Lewis Hinks, ASF’s Director of Nova Scotia Programs, is devoted to Atlantic salmon rivers, to the heritage of angling, and to the enjoyment of time on rivers, whenever he can get it.
He also is skilled in sea kayaking, and in August was taking a special course on controlling sea kayaks in surf. He was holding his kayak near shore when another participant lost control of the kayak as it surfed in and hit Lewis in the back. The blow provided a large bruise, and considerable pain as well.
The following weekend he was booked to go salmon angling in Gaspé, in what was an annual pilgrimage with close friends to that land of crystal clear rivers. There was success too, and with the help of painkillers, a great time, with salmon being released to continue their journey to spawning areas.
Only when he returned home did he have an x-ray because of the continued pain, and discovered there was a broken rib. There was no bravado in his comments on the subject – just that he was glad he could enjoy the salmon angling.
Maps that Put Dreams on a Computer Screen
Is anything more evocative than a map of a region or river you want to explore, or perhaps to seek that special Atlantic salmon?
Maps of rivers you know bring back excitement with the name of every pool, and maps of rivers you have not yet explored bring a sense of adventure and the tantalizing sense of the unknown.
Over the past few years an ever-greater number of North American salmon rivers have detailed maps on line. Sometimes they are newly drawn coloured efforts, while in other cases they are old maps scanned and shared online. The old New Brunswick river maps are indeed very useful:
- New Brunswick Salmon Maps –
- many older maps for the Miramichi, Restigouche, Bartholomew, etc. After clicking to bring up the river, click on the river segment square for the detailed map. Click here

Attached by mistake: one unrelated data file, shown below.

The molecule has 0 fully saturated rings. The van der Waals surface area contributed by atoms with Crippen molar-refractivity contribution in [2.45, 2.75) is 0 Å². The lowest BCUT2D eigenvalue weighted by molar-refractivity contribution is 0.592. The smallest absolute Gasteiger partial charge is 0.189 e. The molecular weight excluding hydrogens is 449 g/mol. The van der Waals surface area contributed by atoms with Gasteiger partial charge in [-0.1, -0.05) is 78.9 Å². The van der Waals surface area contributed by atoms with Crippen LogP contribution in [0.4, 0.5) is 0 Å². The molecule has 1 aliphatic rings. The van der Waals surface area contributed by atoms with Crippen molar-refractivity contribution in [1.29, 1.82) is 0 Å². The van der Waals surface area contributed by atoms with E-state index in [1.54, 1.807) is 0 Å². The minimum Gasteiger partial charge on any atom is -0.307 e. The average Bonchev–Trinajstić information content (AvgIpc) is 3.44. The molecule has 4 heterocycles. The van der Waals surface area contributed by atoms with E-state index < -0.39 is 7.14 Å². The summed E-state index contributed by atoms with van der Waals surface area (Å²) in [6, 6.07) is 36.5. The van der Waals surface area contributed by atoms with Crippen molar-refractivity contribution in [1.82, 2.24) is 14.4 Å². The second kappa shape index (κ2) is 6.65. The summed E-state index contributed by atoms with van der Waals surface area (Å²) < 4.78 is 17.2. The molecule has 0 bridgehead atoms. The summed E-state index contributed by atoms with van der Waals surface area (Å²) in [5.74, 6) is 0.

This is a great time to be out on a river across the Atlantic salmon’s range in North America. In some places like the Miramichi and Cape Breton the leaves are turning. Several areas, especially Nova Scotia, received a great sousing at the beginning of this week. The air is crisp, and the water temperatures are dropping. The insects are not an issue.
Salmon numbers may be down, but the salmon and river experience seldom gets much better than it does this week and weekend.
Northumberland Strait Rivers – a Report from Gerry Doucet:
Sunday night and Monday morning brought some much needed rain to Nova Scotia. A fast developing low pressure system provided a good soaking to the entire province Some areas on the South Shore and surrounding Halifax received over 100 mls of rain while the Northumberland Strait rivers received between 50 and 75 mls.
These rivers were flowing high and dirty on Monday evening as they crested, and many salmon anglers were able to venture out on Tuesday as the water began to clear. This is the first sustainable opportunity for the annual fall run of Atlantics to begin their autumn migration towards the spawning grounds in Cumberland, Colchester, Pictou and Antigonish Counties.
Early angling reports are spotty at this time but rain event provided a broad soaking for the Northumberland Rivers that haven’t had any appreciable rain since August.
Margaree – Reports are coming in that the river is providing excellent conditions, and the salmon are cooperating in taking flies. The great deluge has also apparently encouraged the salmon to move upstream. And once again, fall colours are coming out to make the valley even more beautiful.
As for water levels, check this out. Compete blow-out on Monday, then back to excellent flows for anglers
Miramichi – Water levels are a bit low. Fall reds, yellows and oranges are beginning to colour the hillsides. Anglers are finding the Atlantic salmon more amenable to taking a fly, with numbers of large salmon lazing in the pools.
It isn’t quite a fall run, and the counting fences aren’t showing more than one or two new salmon, but conditions on the river help make up for it.
Fishing has been slow. The past several days have seen some heavy rains, and most remaining angler areas have the water too high at the moment. One report from an angler who a week ago visited the Gander: he fished Top Pool and Straight Pool at Glenwood, with no sign of fish. Note that only the lower stretches of the Humber, Exploits and Gander are now open.
Penobscot – Maine DMR is reporting one more salmon at the Milford Fish Lift, bringing the present total to 260 Atlantic salmon. Sadly, this remains among the lowest returns recorded for the Penobscot.
Merrimack River – This river passing along the NH/MA border and then north through NH has had 41 Atlantic salmon this year. In 2013 the US Fish and Wildlife Service ended a 30-year restoration effort due to budget cuts and only limited success in maintaining numbers.
Final Word – the Hat and the Salmon
Reports from Quebec are not available this week.